Our Truth

Everyone has a truth, and the judgments and assumptions of others should no longer dictate that truth.


collage by Anna Parsons

One person’s truth is far more important than how others perceive them or want them to be.

Anna Parsons, Senior Staff Writer

A simple walk down the hallway. Students passing on either side.

“Her hair is too messy.”

“His outfit is not put together.”

“They look too angry today.”

The perceived thoughts of others pound inside our heads. And the way we continue our day is often dependent on those thoughts. 

Take that hallway and replace it with a grocery aisle, the sidewalk, or any location for that matter. Anywhere there are people, there are judgments being made, and there are ideas about what others could possibly be thinking. Judgments and thoughts and preconceived notions. The simple truth is that we will never escape them.

But what if I told you that those opinions don’t matter, not now, not ever. 

As humans, we judge. Someone’s hair color, clothing style, friend group, extracurricular activities, skin color, or simply the way  they walk down the hallway causes us to make guesses as to what kind of person they are. And this is due to the stereotypes that our society has created. But the reality is that we don’t know everyone, and we certainly don’t know their truth. 

So quick to judge, yet so slow to learn the truth as if we assume we already know. ”

When our first instinct is to dissect who an individual is based simply on superficial aspects, we miss the opportunity to meet the real human behind the assumptions. We’re so quick to judge, yet so slow to learn the truth as if we assume we already know. 

But here is the reality: those thoughts don’t matter. Are they the truth about someone’s character? Do they define who someone actually is? No. So why do we let them affect us so much? Why do we walk down the hallway feeling like we have to pretend to be someone that everyone wants us to be or manipulate ourselves so that the stereotypical thoughts change? They don’t matter. They’re not our truth. All too often, we care about how others perceive us when they’re not living our life.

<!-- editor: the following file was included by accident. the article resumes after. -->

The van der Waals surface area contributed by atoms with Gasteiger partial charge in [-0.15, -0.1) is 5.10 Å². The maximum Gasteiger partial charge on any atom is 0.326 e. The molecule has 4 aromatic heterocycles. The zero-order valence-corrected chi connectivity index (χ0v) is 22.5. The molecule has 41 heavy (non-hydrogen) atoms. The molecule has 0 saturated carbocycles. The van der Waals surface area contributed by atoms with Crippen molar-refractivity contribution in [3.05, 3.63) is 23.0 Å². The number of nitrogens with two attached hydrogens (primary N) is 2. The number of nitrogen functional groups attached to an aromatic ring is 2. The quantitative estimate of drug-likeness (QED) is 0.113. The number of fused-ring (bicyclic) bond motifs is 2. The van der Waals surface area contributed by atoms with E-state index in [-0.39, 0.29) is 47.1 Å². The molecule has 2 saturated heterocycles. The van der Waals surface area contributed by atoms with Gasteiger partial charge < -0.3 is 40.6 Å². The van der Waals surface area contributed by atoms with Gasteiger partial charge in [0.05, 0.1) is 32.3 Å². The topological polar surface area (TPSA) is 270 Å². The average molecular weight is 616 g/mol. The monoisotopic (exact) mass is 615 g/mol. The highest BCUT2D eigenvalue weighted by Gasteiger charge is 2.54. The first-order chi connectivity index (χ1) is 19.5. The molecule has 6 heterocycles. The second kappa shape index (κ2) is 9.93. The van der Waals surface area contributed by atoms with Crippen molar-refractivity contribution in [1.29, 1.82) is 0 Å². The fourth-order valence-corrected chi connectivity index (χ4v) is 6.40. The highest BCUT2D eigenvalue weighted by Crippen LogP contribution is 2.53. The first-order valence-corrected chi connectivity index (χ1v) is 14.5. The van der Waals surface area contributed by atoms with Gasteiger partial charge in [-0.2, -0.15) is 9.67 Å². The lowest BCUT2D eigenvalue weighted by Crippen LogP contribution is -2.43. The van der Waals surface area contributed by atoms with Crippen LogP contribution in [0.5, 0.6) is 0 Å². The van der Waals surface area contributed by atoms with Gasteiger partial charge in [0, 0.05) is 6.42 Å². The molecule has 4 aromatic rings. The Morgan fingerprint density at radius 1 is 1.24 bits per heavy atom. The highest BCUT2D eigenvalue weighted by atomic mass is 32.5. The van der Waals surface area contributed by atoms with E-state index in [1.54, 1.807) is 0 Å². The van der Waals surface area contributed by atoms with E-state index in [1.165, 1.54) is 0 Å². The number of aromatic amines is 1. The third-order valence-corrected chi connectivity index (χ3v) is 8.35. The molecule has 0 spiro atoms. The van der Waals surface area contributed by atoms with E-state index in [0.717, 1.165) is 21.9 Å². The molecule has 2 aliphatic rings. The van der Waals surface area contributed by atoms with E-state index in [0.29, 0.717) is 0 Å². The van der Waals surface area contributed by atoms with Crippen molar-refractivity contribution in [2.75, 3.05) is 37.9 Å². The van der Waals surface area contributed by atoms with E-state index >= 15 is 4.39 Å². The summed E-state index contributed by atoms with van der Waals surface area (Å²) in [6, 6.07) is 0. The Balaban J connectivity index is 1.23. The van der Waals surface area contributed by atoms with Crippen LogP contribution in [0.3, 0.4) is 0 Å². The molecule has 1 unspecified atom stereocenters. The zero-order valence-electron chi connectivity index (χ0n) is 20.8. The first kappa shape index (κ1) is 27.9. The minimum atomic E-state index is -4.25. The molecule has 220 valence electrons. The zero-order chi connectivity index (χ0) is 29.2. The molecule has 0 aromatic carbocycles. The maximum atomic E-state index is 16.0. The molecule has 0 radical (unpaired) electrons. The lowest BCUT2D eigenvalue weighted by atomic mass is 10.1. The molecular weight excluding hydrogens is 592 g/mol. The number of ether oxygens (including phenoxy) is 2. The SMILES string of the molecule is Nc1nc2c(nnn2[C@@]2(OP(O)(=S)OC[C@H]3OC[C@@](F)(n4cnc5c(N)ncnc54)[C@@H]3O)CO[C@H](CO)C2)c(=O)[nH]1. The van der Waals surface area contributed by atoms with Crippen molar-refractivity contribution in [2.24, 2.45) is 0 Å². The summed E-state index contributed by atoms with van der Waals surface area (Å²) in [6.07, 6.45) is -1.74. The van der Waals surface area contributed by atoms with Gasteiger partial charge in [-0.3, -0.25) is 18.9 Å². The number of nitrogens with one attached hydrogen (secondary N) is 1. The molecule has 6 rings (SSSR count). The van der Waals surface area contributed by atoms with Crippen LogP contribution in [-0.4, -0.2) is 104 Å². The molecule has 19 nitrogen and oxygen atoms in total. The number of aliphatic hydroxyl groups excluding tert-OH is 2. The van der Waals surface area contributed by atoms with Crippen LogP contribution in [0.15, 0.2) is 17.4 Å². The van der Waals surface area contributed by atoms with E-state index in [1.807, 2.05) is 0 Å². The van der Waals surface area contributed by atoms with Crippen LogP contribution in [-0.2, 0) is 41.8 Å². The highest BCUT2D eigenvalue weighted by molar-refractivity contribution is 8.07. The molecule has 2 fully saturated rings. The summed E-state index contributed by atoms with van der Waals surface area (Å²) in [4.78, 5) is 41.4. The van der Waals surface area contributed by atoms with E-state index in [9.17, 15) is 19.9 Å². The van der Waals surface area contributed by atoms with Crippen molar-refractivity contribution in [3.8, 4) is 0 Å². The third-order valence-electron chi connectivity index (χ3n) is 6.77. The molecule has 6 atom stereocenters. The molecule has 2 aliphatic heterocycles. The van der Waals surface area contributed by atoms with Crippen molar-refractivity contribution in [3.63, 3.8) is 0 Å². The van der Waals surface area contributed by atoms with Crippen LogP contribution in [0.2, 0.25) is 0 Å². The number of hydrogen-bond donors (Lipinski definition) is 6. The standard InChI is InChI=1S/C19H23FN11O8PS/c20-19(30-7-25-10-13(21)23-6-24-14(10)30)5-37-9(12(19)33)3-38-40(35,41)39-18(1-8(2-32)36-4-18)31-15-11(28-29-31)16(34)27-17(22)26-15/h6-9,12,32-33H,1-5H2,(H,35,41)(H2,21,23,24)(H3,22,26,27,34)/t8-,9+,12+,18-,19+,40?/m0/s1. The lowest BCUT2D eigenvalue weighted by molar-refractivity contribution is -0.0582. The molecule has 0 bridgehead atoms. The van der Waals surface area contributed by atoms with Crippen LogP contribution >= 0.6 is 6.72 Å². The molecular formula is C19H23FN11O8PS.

We each have our own truth: the actuality of our character, personality, interests, and the way in which we live. That’s what we must live by, not by the way anyone else believes us to be, wants us to be, or expects us to be. We cannot control whether  someone else wants to take the time to learn the truth. That is on them and only them. All we can do is work to eliminate the judgments and continue to live the way we desire despite any and all outside thoughts that aren’t our own. 

All we can do is work to eliminate the judgements and continue to live the way we desire to live despite any and all outside thoughts that aren’t our own. ”

The concept seems elementary almost, but in a world where no one can escape preconceived notions, it must be a reminder. Owning one’s truth has become such a difficult task when it should be our default. We let those who know nothing about that truth dictate it. The fear of being judged holds us back from just being ourselves.  

Silence the others’ judgments. Silence the preconceived notions that may or may not be forming around us. Their weight should be lifted from the shoulders of our truth. They do not have an impact on who we are. We should live each day as who we truly are. We all have a truth. It is time we start focusing on it.